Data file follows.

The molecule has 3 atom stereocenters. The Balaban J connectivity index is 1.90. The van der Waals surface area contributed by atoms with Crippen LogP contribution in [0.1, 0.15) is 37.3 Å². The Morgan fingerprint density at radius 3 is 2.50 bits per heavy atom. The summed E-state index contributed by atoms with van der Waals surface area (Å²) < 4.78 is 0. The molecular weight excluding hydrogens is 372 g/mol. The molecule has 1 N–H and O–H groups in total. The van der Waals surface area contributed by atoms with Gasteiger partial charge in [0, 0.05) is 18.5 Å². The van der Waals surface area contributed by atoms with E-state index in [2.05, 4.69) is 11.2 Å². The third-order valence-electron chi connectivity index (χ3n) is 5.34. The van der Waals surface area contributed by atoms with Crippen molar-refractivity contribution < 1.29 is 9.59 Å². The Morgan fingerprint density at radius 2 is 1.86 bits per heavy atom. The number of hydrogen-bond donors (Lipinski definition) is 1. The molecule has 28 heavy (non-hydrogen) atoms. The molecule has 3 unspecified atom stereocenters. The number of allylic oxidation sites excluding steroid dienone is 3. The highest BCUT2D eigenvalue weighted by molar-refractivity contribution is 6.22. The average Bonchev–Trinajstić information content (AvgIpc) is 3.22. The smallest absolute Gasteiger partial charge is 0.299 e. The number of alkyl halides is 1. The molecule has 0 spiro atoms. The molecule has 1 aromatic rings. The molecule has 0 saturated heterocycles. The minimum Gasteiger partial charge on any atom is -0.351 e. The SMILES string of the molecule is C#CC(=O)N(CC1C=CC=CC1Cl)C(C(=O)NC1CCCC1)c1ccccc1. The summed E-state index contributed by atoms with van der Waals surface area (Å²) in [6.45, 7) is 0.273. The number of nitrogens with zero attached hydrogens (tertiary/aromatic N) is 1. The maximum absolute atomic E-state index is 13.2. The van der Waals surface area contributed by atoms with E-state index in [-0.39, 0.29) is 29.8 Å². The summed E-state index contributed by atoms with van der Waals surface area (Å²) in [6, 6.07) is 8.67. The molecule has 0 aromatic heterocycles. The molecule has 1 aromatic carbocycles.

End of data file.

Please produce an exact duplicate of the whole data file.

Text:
The molecule has 3 atom stereocenters. The Balaban J connectivity index is 1.90. The van der Waals surface area contributed by atoms with Crippen LogP contribution in [0.1, 0.15) is 37.3 Å². The Morgan fingerprint density at radius 3 is 2.50 bits per heavy atom. The summed E-state index contributed by atoms with van der Waals surface area (Å²) < 4.78 is 0. The molecular weight excluding hydrogens is 372 g/mol. The molecule has 1 N–H and O–H groups in total. The van der Waals surface area contributed by atoms with Gasteiger partial charge in [0, 0.05) is 18.5 Å². The van der Waals surface area contributed by atoms with E-state index in [2.05, 4.69) is 11.2 Å². The third-order valence-electron chi connectivity index (χ3n) is 5.34. The van der Waals surface area contributed by atoms with Crippen molar-refractivity contribution < 1.29 is 9.59 Å². The Morgan fingerprint density at radius 2 is 1.86 bits per heavy atom. The number of hydrogen-bond donors (Lipinski definition) is 1. The molecule has 28 heavy (non-hydrogen) atoms. The molecule has 3 unspecified atom stereocenters. The number of allylic oxidation sites excluding steroid dienone is 3. The highest BCUT2D eigenvalue weighted by molar-refractivity contribution is 6.22. The average Bonchev–Trinajstić information content (AvgIpc) is 3.22. The smallest absolute Gasteiger partial charge is 0.299 e. The number of alkyl halides is 1. The molecule has 0 spiro atoms. The molecule has 1 aromatic rings. The molecule has 0 saturated heterocycles. The minimum Gasteiger partial charge on any atom is -0.351 e. The SMILES string of the molecule is C#CC(=O)N(CC1C=CC=CC1Cl)C(C(=O)NC1CCCC1)c1ccccc1. The summed E-state index contributed by atoms with van der Waals surface area (Å²) in [6.45, 7) is 0.273. The number of nitrogens with zero attached hydrogens (tertiary/aromatic N) is 1. The maximum absolute atomic E-state index is 13.2. The van der Waals surface area contributed by atoms with E-state index in [-0.39, 0.29) is 29.8 Å². The summed E-state index contributed by atoms with van der Waals surface area (Å²) in [6, 6.07) is 8.67. The molecule has 0 aromatic heterocycles. The molecule has 1 aromatic carbocycles.